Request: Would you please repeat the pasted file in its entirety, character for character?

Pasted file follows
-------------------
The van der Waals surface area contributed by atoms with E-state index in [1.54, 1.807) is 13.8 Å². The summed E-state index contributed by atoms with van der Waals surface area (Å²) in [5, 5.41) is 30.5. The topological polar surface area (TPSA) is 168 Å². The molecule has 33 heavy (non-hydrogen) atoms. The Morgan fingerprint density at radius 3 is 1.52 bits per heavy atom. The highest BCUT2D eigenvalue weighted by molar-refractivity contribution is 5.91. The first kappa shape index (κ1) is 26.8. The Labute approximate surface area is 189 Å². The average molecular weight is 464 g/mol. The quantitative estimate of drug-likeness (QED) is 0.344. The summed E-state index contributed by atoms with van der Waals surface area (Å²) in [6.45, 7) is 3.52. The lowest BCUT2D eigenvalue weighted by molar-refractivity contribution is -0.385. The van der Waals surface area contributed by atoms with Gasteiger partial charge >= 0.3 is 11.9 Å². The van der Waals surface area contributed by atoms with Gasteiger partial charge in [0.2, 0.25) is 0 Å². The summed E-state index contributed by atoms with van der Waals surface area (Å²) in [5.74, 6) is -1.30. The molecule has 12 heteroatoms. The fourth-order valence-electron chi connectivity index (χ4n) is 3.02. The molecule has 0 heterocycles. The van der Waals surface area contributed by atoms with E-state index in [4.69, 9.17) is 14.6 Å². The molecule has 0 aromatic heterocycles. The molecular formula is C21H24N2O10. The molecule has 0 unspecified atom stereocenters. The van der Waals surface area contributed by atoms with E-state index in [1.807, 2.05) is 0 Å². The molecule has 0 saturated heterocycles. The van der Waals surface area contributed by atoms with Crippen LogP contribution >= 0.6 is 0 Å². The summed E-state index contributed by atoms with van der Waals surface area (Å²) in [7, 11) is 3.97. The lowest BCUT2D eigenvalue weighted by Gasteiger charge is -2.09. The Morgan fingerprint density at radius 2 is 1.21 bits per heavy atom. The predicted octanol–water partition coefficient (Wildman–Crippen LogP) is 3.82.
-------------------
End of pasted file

The van der Waals surface area contributed by atoms with E-state index in [1.54, 1.807) is 13.8 Å². The summed E-state index contributed by atoms with van der Waals surface area (Å²) in [5, 5.41) is 30.5. The topological polar surface area (TPSA) is 168 Å². The molecule has 33 heavy (non-hydrogen) atoms. The Morgan fingerprint density at radius 3 is 1.52 bits per heavy atom. The highest BCUT2D eigenvalue weighted by molar-refractivity contribution is 5.91. The first kappa shape index (κ1) is 26.8. The Labute approximate surface area is 189 Å². The average molecular weight is 464 g/mol. The quantitative estimate of drug-likeness (QED) is 0.344. The summed E-state index contributed by atoms with van der Waals surface area (Å²) in [6.45, 7) is 3.52. The lowest BCUT2D eigenvalue weighted by molar-refractivity contribution is -0.385. The van der Waals surface area contributed by atoms with Gasteiger partial charge >= 0.3 is 11.9 Å². The van der Waals surface area contributed by atoms with Gasteiger partial charge in [0.2, 0.25) is 0 Å². The summed E-state index contributed by atoms with van der Waals surface area (Å²) in [5.74, 6) is -1.30. The molecule has 12 heteroatoms. The fourth-order valence-electron chi connectivity index (χ4n) is 3.02. The molecule has 0 heterocycles. The van der Waals surface area contributed by atoms with E-state index in [4.69, 9.17) is 14.6 Å². The molecule has 0 aromatic heterocycles. The molecular formula is C21H24N2O10. The molecule has 0 unspecified atom stereocenters. The van der Waals surface area contributed by atoms with E-state index in [1.807, 2.05) is 0 Å². The molecule has 0 saturated heterocycles. The van der Waals surface area contributed by atoms with Crippen LogP contribution >= 0.6 is 0 Å². The summed E-state index contributed by atoms with van der Waals surface area (Å²) in [7, 11) is 3.97. The lowest BCUT2D eigenvalue weighted by Gasteiger charge is -2.09. The Morgan fingerprint density at radius 2 is 1.21 bits per heavy atom. The predicted octanol–water partition coefficient (Wildman–Crippen LogP) is 3.82.